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I'm curious if anyone else noticed how difficult it is to get drush working based on the available documentation? Drush is a great command line tool, and it's a pity that the official drush install docs page doesn't bubble to the top in Google searches.

I realize that we're a community powered project, so there's paid staff. Nevertheless, it seems we've overlooked some of the edge cases, such as 'installing Drush after the fact,' 'adding drush to the .bashrc file' and/or 'what if you're installing onto Ubuntu 18.04 with PHP7.1' scenario.

I realize that with the sheer number of available options out there (Mac, Ubuntu 14, 16.04, 18.04, CentOS, Red Hat, Postgresql, MySQL, Mariadb, virtual machines, etc. ad infinitum) there may simply be too many edge cases to account for every possible situation -- it just (anecdotally) seems to me that it's always a non-simple task to install and then run drush.

Is there someone I can send $10 to?

NOTE: I'm fully mentally preparing for my question to be flagged for deletion for not being general enough / specific enough, off topic, too short, too long, not enough reputation points, etc. I am posting this on SE after, all, right? ;)

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    Did you try drush.org? – 4k4 Oct 3 '18 at 17:16
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    When I google the suggested phrase from the question, I get the links from my answer as the top results. – greg_1_anderson Oct 3 '18 at 17:33
  • Are you aware that Google lists different results for different people based on prior searches, geographic location, etc? However, if you search for Benjamin Franklin, the Wikipedia result will almost always be 1 or 2. So, there's something weird happening here, as to why it's in the 5th or 7th place rather than at the top. Just an observation. – Jerome Wiley Segovia Oct 3 '18 at 19:48
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If you visit the Drush project on GitHub, the first link in the Resources section points to the Installation documentation. This same link also appears front-and-center on drush.org. This installation page is for Drush 9. If you don't want Drush 9, there is a link to the Drush 8 documentation on the top of the Drush 9 installation page.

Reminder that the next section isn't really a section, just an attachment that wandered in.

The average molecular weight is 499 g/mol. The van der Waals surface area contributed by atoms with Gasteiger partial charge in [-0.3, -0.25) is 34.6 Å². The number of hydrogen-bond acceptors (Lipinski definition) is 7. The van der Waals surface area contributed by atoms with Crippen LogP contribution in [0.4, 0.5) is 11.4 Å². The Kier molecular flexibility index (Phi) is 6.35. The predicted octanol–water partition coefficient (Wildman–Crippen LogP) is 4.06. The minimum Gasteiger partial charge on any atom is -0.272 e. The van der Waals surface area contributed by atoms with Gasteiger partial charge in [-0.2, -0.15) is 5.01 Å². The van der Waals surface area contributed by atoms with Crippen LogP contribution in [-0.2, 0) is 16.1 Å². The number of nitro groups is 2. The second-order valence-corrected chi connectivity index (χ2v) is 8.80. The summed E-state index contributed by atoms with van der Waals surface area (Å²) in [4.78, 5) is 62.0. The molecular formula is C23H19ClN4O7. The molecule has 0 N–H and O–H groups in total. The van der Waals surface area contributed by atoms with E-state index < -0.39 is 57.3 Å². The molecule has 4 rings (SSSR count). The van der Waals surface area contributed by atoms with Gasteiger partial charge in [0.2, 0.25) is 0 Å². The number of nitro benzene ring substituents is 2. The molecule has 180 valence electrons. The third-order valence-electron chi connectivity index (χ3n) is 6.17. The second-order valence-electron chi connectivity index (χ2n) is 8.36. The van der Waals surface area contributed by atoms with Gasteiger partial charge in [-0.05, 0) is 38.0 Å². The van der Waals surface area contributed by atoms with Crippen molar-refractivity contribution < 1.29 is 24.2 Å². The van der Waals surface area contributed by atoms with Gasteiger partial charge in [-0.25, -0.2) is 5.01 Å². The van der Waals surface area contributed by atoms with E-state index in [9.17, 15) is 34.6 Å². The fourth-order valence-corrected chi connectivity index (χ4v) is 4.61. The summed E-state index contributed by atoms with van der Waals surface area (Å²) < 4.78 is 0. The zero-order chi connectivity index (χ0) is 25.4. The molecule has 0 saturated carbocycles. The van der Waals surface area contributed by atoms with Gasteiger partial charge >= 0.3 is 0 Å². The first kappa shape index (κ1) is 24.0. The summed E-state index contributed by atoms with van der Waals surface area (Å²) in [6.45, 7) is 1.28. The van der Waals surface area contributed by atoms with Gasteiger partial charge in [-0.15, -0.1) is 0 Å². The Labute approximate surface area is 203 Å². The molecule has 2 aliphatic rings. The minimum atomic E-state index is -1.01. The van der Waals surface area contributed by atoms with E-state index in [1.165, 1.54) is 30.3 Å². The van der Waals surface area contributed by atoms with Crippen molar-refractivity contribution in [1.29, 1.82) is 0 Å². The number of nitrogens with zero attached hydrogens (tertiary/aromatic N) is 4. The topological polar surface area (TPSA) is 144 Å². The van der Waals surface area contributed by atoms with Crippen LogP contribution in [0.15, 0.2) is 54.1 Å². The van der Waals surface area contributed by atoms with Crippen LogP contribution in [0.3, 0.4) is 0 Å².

The recommended way to install Drush 9 is as a site-local install as part of the drupal-composer/drupal-project. If you use this project, Drush is automatically installed (along with Drupal Console).

The recommended way to install Drush 8 is to download the phar from GitHub.

It is a non-goal of the Drush project to attempt to enumerate all of the possible installation methods for Drush. If you stick with the recommended methods, then you should have an easy enough time. If you have any suggestions on how to improve the documentation for the recommended installation methods, please submit a pull request.

The Drush maintainers have never attempted to collect donations because most people's idea of a reasonable value for Drush is so low that it seems unlikely that any such efforts would recoup the cost to collect it. Instead of your cash, please contribute to the project, or hire a contractor to contribute to the project if you cannot contribute directly yourself.

  • I installed Drupal using composer, but for some reason, drush didn't seem to be installed or functional, so I began looking for documentation. I opted to ignore option 2 (Drush Launcher) as it was marked optional and mentioned something about "listens for" which didn't give me the feeling it would last past a reboot. Option 3 also did not work for me. Typing 'drush init' simply gave me back something like 'no such command or filename.' Solution: After much searching, I ended up having to set up a 'PATH export $home/something bla bla' thing in my .bashrc – Jerome Wiley Segovia Oct 3 '18 at 19:51

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